VHA is a national network of about 5,000 not-for-profit healthcare organizations that work together to leverage savings in their supply chains, and has produced five sustainability reports, with the most recent two reports in accordance with the GRI Guidelines. VHA is the majority owner of Novation LLC, the largest supply chain company in health care which provides the market data and analytical capabilities to help members make better purchasing decisions. In 2011, VHA acquired Provista, a leading supply chain improvement company that leverages Novation’s contracting services to help health care organizations and professionals improve their performance.
Similar to the health care industry and its respective associations, ever other industry has its own industry associations, many of which are exploring how they can help their members navigate sustainability. One leading example of industry associations helping members manage and improve their sustainability performance is the Automotive Industry Action Group. AIAG has created an entire curriculum dedicated to training its members on corporate responsibility, including reporting, conflict minerals, chemical management, greenhouse gas emissions and self-assessments. Further, industry-leading original equipment managers (OEMs) such as General Motors, Ford and Chrysler have adopted the GRI Guidelines as their preferred sustainability reporting framework. AIAG became a GRI Organizational Stakeholder in 2012 and is offering a series of GRI training sessions.
Similarly, the Electronics Industry Citizenship Coalition is a group of leading electronics companies working together to improve efficiency as well as social, ethical and environmental responsibility in the global supply chain. EICC members have to adopt the Code of Conduct that was established to ensure worker safety and fairness, environmental responsibility and business efficiency. This Code is reviewed every three years in collaboration with its members and stakeholders. One of EICC’s members, Intel, conducts an annual Supplier Sustainability Leadership Summit that is attended by senior managers from about 75 of its top tier suppliers. In 2013 the summit focused on sustainability reporting, and in 2014 the summit will focus on transparency. Webinars will lead up to this summit and will address Intel’s expectations of suppliers, including using GRI as the framework for sustainability reporting.
Public, private, large and small
As we’ve explored in previous articles such as “The long journey to sustainable procurement” and “Government leaders dive into G4 reporting,” the most profound influence on the sustainability field is due to the increasing demand on suppliers to disclose sustainability information. Walmart’s influence on its supply chain was only the tip of the iceberg. Not only are an increasing number of corporations (public and private) seeking disclosure from suppliers, but a growing number of public and private institutions are doing so as well, such as cities, counties, states and federal agencies, universities and educational organizations, and as outlined above, non-profit and for-profit health care systems. In addition, similar to the healthcare associations mentioned above, every industry has a related association and more of these industry groups are not only looking at their members' sustainability performance, but also developing their own supply chain initiatives and programs.
Recognizing that this wave is rapidly growing (and in some areas the wave is already breaking) can help you and your organization strategically prepare and manage this new demand for sustainability information. Understanding materiality as related to sustainability reporting is a key part of your sustainability journey, as is understanding what your peers are doing and what your stakeholders expect.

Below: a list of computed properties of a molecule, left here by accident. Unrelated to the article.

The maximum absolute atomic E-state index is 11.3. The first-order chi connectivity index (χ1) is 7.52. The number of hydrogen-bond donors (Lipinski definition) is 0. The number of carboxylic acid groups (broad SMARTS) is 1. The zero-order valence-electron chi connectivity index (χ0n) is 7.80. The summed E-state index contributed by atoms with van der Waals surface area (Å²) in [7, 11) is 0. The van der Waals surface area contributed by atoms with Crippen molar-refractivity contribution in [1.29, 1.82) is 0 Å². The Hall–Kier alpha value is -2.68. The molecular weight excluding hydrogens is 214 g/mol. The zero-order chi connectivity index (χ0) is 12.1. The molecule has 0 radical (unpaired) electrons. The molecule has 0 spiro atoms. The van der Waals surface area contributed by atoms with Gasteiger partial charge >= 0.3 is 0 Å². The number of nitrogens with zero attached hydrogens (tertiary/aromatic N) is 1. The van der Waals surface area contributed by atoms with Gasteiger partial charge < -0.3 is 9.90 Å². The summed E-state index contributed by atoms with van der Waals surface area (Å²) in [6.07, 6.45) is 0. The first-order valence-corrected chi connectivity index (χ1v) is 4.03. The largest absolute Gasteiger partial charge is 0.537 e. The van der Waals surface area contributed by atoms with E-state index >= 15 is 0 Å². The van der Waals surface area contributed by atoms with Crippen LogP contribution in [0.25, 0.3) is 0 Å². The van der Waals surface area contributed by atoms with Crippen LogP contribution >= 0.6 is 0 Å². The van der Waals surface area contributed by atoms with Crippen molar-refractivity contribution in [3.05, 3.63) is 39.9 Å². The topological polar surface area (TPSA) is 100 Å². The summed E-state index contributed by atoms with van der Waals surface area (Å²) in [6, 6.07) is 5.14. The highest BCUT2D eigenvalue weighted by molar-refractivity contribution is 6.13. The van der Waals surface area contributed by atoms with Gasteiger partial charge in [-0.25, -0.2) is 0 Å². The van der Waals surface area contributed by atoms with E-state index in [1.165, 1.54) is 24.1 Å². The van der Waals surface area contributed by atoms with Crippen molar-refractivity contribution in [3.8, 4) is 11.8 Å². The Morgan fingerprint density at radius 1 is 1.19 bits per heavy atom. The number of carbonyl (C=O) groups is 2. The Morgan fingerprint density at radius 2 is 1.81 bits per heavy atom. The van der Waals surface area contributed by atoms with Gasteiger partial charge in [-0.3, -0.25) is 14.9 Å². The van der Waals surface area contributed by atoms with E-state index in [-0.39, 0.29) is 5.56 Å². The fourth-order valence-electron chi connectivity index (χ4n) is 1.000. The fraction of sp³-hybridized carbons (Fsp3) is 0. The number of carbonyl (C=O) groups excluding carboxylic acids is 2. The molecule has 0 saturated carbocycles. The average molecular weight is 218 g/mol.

NexGen — Impact Sourcing
As touched on above, responsible procurement and supply chain management is evolving in a very interesting way. While the Intel story shares a new level of positive impact that can come from a progressive supply chain engagement approach, some organizations are looking at supply chain through an even broader sustainability lens — the lens of Impact Sourcing. A great article titled “Impact Sourcing 101: Innovative Outsourcing with Positive Business and Social Impact” by Sarah Troup (Rockefeller Foundation) discusses how this business model is helping to innovate the way companies create shared value through their services supply chain.
For example, service sector companies are employing high potential workers in disadvantaged areas (such as parts of Africa and India) to help meet and exceed cost and quality objectives, as well as enable these workers to earn a higher income — sometimes up to 200 percent more than they would earn in another job. Furthermore, studies show this idea is catching on. A recent survey found that 46 percent of companies were likely to engage in Impact Sourcing if they participate in corporate social responsibility (CSR) initiatives. The fact that companies are both meeting their business needs while giving people they might otherwise overlook an opportunity to work and learn valuable workplace and technical skills makes for an inherently more responsible supply chain. It also contributes to broader impacts in family and community such as the reduction of poverty and further investments in family health care and education.
So the question becomes: How and who do you choose? Because a massive supply chain is difficult at best to manage, how do you prioritize key suppliers to engage with more deeply, more proactively and in alignment with your larger sustainability objectives? And how do you go about such engagement? As referenced above, there are several ways to prioritize. Intel focuses on its top 75 suppliers as these comprise the majority of its supply chain. Other companies may choose to focus on areas where their operations have the biggest impact on the socioeconomic conditions of the people who live and work there. Regardless of prioritization, the common thread in working effectively with your supply chain is engagement — or more specifically, education. More often than not, many companies in your supply chain do not have the necessary capacity to easily respond to the myriad of sustainability demands they are increasingly receiving. Providing these companies with tailored training and helping them understand the growing interest in transparency on material sustainability issues is not only mutually beneficial, but benefits the broader, common sustainability interests of the marketplace. Rewarding transparency with continued contracts reinforces this transparency and helps us all make a strong business case for sustainability.